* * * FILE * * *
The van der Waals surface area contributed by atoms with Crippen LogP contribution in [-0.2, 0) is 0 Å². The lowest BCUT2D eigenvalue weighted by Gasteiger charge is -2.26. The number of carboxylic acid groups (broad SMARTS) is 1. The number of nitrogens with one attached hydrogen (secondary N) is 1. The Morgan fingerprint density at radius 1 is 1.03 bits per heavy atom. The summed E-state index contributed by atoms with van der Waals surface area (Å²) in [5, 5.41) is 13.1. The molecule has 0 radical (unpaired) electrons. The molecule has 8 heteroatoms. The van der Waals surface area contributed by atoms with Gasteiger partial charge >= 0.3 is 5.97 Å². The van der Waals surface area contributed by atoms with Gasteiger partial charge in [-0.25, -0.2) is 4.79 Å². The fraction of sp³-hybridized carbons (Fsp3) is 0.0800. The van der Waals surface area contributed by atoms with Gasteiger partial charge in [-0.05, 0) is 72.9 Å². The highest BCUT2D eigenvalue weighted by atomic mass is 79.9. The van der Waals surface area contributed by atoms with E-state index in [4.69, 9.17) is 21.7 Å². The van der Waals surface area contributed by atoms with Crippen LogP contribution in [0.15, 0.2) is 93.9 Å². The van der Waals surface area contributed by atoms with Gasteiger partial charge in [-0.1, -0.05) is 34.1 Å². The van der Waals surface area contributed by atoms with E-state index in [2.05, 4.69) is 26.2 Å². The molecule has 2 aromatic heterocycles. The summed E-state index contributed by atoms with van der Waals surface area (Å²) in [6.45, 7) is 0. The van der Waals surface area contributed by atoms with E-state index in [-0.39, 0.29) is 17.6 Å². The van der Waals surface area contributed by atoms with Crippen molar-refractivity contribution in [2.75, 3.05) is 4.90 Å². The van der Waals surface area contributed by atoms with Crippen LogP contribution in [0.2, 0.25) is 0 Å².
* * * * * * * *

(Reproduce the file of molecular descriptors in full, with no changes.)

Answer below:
The van der Waals surface area contributed by atoms with Crippen LogP contribution in [-0.2, 0) is 0 Å². The lowest BCUT2D eigenvalue weighted by Gasteiger charge is -2.26. The number of carboxylic acid groups (broad SMARTS) is 1. The number of nitrogens with one attached hydrogen (secondary N) is 1. The Morgan fingerprint density at radius 1 is 1.03 bits per heavy atom. The summed E-state index contributed by atoms with van der Waals surface area (Å²) in [5, 5.41) is 13.1. The molecule has 0 radical (unpaired) electrons. The molecule has 8 heteroatoms. The van der Waals surface area contributed by atoms with Gasteiger partial charge >= 0.3 is 5.97 Å². The van der Waals surface area contributed by atoms with Gasteiger partial charge in [-0.25, -0.2) is 4.79 Å². The fraction of sp³-hybridized carbons (Fsp3) is 0.0800. The van der Waals surface area contributed by atoms with Gasteiger partial charge in [-0.05, 0) is 72.9 Å². The highest BCUT2D eigenvalue weighted by atomic mass is 79.9. The van der Waals surface area contributed by atoms with E-state index in [4.69, 9.17) is 21.7 Å². The van der Waals surface area contributed by atoms with Crippen LogP contribution in [0.15, 0.2) is 93.9 Å². The van der Waals surface area contributed by atoms with Gasteiger partial charge in [-0.1, -0.05) is 34.1 Å². The van der Waals surface area contributed by atoms with E-state index in [2.05, 4.69) is 26.2 Å². The molecule has 2 aromatic heterocycles. The summed E-state index contributed by atoms with van der Waals surface area (Å²) in [6.45, 7) is 0. The van der Waals surface area contributed by atoms with E-state index in [-0.39, 0.29) is 17.6 Å². The van der Waals surface area contributed by atoms with Crippen molar-refractivity contribution in [2.75, 3.05) is 4.90 Å². The van der Waals surface area contributed by atoms with Crippen LogP contribution in [0.2, 0.25) is 0 Å².